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Using JeVois camera in FRC by: billbo911, Team 2073.
This “Quick Start Guide” will give you all the tools to get started running your Vision Tracking code on the JeVois camera in an FRC environment.
This document makes use of many of the tutorial steps provided by JeVois.org and adds to them a practical and straight forward approach to getting started with the JeVois camera in an FRC environment. The original upload is a preliminary version. As feedback is provided, updated versions will be uploaded. As it is now, this document is fairly complete and should be able to get you tracking with your code. This is written with the assumption you will be using OpenCV and Python. Translating this document for other languages should be fairly simple, but that will be left up to the reader.
This is a preliminary release. It is written for OpenCV and Python. Translating it for use with C, C++ ect. should be fairly simple.
Please provide feedback so future versions can be even more complete.
Wow, that means more to me than you could possibly know.
Why? It was a paper that was produced by Spectrum that inspired me several years ago to dive head first into vision tracking! In fact if you look at our code from as recently as two years ago, you can still see remnants of your code in there.
This paper, while it is not intended to show how to actually track an object, it is intended to show how to run a teams code on the JeVois.
Later this year, 2073 will release our actual code running on the JeVois. Even it will look a bit like what was originally presented by Spectrum. That is due to the fact that the approach is a commonly used approach for identifying targets based on color, shape and size.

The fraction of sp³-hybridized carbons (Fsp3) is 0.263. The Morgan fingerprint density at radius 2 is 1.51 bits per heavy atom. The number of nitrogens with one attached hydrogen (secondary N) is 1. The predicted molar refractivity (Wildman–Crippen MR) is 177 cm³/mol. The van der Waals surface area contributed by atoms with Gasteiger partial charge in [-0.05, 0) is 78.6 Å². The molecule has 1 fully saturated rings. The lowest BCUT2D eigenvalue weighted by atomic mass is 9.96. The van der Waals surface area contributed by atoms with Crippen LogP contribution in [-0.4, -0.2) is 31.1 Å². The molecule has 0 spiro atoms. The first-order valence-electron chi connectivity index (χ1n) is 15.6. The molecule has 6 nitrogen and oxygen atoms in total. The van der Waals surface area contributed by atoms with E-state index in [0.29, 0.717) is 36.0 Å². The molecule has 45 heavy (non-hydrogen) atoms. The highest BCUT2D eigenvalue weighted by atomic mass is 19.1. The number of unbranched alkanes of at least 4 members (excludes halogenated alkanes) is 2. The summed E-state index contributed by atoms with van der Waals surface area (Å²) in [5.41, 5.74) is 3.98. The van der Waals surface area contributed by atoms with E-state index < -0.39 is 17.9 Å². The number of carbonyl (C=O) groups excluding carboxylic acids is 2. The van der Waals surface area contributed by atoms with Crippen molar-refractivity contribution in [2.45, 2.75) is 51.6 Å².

I actually used many of the JeVois.org tutorials to build this guide. I combined information spread out across multiple tutorials and examples. The tracking code we running is a custom modified version of the code we have been using for the last three to four years on our robots.
The code we use to track runs at 60 FPS. It is acquiring frames from the camera in YUYV and sends the target location data to the RoboRio via USB, so at 480Mbs.
There is a bogus concept in the JeVois engine of reporting the FPS based on the time it takes to process the image and create the targeting data. This method claims ~150 FPS. In reality, you can only track as quickly as the camera can acquire images. So, 320 X 240 YUYV maxes out at 60 FPS.
The one thing I have noticed about the Mini USB connector is that it is really snug at first. When it is repeatedly inserted and removed hundreds of times during testing etc., it tends to loosen up. So, a method restrain it is advisable. The TTL connector has shown no signs of loosening up.
Boot time is on the order of < 10 seconds with reboots around 15.
As an additional note, there are four mounting holes in the bottom of the housing that provide a very convenient method of securing the camera.
As for durability, Marshal’s description says it all.
…and to complete the integration between the roboRIO and JeVois, on the roboRIO side you just use the normal WPILib SerialPort API. We’ve also tested it as part of our 2018 beta testing and it worked fine…great stuff!
We had no intention of covering the roboRIO side in our original document, but maybe it would be a really good thing to add. The only question is, which language(s) to cover. We are a Java team, so that’s a no-brainer.
OK, I’ll add it to the list.
It’s always my philosophy that it is better to share and document what ever you do and don’t worry about covering things you don’t use. If there is demand someone will publish a labview or C++ example later if you publish the Java code in your document.
Thanks for the replies, this product looks really promising. I went ahead and ordered one to try out, maybe it will make it to our robot next year! The Android phone is much more expensive and annoying to deploy to.